Appraisal is a form of alternative dispute resolution that is used to try to get policyholders and insurance companies to a solution without going through litigation. The basic purpose of an appraisal is to resolve a dispute between a policyholder and the insurance company about the amount of loss. This means there is a disagreement about how much you should get paid for your insurance claim.
What Is the Insurance Appraisal Process?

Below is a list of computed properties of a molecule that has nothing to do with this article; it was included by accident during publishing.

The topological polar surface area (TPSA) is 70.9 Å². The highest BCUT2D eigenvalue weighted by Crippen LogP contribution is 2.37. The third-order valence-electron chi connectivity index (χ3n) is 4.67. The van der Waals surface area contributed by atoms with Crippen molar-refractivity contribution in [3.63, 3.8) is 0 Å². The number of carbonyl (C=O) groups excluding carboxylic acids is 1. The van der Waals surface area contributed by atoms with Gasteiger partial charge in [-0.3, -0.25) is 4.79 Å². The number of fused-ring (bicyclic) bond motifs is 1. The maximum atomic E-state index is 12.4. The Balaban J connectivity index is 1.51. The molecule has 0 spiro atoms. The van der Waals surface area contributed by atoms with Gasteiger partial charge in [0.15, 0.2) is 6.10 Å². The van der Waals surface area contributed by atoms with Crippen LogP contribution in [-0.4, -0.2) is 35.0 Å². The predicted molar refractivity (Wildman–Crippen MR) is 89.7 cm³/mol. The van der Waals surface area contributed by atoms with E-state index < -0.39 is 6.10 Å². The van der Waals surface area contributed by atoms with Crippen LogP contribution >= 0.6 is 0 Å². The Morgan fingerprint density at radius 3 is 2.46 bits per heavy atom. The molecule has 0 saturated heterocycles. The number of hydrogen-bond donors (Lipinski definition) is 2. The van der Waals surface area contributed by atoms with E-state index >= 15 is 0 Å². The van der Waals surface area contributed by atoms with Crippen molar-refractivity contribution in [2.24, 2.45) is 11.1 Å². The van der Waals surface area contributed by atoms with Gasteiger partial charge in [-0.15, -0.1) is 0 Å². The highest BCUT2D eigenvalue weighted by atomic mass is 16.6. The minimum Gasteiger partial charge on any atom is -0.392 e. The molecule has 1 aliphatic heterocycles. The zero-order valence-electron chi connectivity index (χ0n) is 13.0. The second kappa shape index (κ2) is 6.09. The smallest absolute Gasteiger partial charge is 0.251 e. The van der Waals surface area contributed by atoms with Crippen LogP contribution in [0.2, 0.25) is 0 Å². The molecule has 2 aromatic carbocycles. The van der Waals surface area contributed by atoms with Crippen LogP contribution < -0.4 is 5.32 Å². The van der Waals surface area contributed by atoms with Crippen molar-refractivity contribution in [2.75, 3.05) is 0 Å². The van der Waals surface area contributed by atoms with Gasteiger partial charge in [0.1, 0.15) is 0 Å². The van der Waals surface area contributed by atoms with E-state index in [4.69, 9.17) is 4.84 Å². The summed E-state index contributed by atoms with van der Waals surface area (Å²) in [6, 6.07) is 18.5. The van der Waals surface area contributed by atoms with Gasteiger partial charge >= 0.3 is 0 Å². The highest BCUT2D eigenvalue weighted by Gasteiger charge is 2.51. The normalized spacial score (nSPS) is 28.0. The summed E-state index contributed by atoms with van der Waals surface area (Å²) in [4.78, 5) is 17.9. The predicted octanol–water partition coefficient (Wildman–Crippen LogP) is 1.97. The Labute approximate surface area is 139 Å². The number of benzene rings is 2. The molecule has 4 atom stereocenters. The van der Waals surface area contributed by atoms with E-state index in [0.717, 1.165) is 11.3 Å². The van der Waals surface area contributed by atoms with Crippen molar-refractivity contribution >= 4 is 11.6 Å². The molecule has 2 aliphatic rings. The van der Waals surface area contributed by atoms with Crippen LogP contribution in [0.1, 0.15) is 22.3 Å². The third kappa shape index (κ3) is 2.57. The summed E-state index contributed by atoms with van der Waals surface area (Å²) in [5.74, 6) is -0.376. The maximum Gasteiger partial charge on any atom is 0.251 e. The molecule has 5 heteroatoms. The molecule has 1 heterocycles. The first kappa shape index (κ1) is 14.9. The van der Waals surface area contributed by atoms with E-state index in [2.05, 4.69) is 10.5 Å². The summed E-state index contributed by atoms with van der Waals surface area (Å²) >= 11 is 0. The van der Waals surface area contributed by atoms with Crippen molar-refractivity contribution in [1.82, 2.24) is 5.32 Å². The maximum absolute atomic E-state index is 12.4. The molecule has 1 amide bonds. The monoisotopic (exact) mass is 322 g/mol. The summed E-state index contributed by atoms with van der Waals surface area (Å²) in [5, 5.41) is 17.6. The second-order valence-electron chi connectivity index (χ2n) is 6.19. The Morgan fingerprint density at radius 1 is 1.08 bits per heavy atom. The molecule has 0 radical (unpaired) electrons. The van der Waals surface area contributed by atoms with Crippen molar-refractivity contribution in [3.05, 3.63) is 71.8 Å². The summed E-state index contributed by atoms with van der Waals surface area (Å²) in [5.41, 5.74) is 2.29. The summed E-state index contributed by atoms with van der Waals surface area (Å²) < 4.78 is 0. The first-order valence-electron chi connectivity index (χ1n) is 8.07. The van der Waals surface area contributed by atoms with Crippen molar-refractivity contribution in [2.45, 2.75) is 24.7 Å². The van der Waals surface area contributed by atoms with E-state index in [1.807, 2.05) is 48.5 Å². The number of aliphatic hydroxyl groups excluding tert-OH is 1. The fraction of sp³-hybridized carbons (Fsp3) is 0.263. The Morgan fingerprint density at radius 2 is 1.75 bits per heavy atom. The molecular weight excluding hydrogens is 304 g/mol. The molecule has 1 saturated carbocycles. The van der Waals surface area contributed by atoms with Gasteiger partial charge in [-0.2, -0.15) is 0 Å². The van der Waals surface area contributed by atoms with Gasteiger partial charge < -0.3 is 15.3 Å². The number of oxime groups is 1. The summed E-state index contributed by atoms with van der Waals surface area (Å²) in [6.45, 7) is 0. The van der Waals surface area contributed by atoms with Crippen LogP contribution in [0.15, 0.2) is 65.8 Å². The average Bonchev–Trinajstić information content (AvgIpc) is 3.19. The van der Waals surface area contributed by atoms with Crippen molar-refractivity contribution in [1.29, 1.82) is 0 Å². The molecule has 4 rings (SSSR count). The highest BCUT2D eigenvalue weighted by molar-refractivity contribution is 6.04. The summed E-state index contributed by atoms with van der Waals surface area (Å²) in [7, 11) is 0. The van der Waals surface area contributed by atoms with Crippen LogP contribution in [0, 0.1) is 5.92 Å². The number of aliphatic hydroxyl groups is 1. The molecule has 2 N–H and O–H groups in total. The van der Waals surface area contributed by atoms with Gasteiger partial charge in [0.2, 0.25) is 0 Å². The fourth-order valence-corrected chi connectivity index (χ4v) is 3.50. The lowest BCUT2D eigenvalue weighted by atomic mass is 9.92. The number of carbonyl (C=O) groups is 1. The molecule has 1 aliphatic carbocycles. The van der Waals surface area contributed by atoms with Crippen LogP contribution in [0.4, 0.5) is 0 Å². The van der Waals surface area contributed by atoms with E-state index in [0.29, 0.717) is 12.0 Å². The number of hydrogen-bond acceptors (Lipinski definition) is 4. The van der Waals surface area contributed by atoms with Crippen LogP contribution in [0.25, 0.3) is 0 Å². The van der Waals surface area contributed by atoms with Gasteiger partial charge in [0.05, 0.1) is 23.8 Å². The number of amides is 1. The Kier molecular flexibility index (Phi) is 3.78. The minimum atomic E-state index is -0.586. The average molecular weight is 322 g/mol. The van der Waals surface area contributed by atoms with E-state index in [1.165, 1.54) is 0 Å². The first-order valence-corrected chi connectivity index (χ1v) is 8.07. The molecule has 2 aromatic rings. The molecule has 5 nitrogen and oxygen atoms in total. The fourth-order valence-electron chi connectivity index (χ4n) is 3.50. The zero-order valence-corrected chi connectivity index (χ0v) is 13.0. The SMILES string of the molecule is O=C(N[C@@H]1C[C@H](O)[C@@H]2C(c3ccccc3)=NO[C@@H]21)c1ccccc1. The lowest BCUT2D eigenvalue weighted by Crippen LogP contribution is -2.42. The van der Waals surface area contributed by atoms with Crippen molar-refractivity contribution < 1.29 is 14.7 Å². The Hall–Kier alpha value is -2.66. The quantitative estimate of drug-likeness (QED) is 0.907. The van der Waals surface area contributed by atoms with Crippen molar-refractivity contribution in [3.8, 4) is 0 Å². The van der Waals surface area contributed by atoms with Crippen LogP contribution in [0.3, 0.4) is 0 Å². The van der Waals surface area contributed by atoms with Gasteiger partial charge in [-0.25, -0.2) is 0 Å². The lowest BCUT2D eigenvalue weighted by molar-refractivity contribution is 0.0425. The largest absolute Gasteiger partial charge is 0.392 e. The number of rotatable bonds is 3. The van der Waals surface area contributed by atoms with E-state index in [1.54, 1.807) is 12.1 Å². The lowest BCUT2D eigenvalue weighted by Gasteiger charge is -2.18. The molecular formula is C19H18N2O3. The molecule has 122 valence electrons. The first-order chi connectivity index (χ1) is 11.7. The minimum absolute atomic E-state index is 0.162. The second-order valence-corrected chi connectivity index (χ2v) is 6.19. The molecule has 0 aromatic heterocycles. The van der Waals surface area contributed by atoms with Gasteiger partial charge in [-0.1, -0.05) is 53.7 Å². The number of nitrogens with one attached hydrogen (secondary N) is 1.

Once appraisal has been invoked by either party, the insured’s appraiser and the insurance carrier’s appraiser will inspect the property and estimate the damages to try to come to an agreement on the amount of loss. If the two appraisers fail to agree on the amount of loss, they will invoke the umpire, which is a neutral party agreed to in the beginning and submit their differences. The two appraisers and the umpire will meet back at the property for the umpire inspection. The umpire will submit his or her decision to the appraisal panel. Once two of these three agree on the amount of loss, that such award shall be binding. Each party will pay its own appraiser and will equally split any other expenses of the appraisal and umpire fee.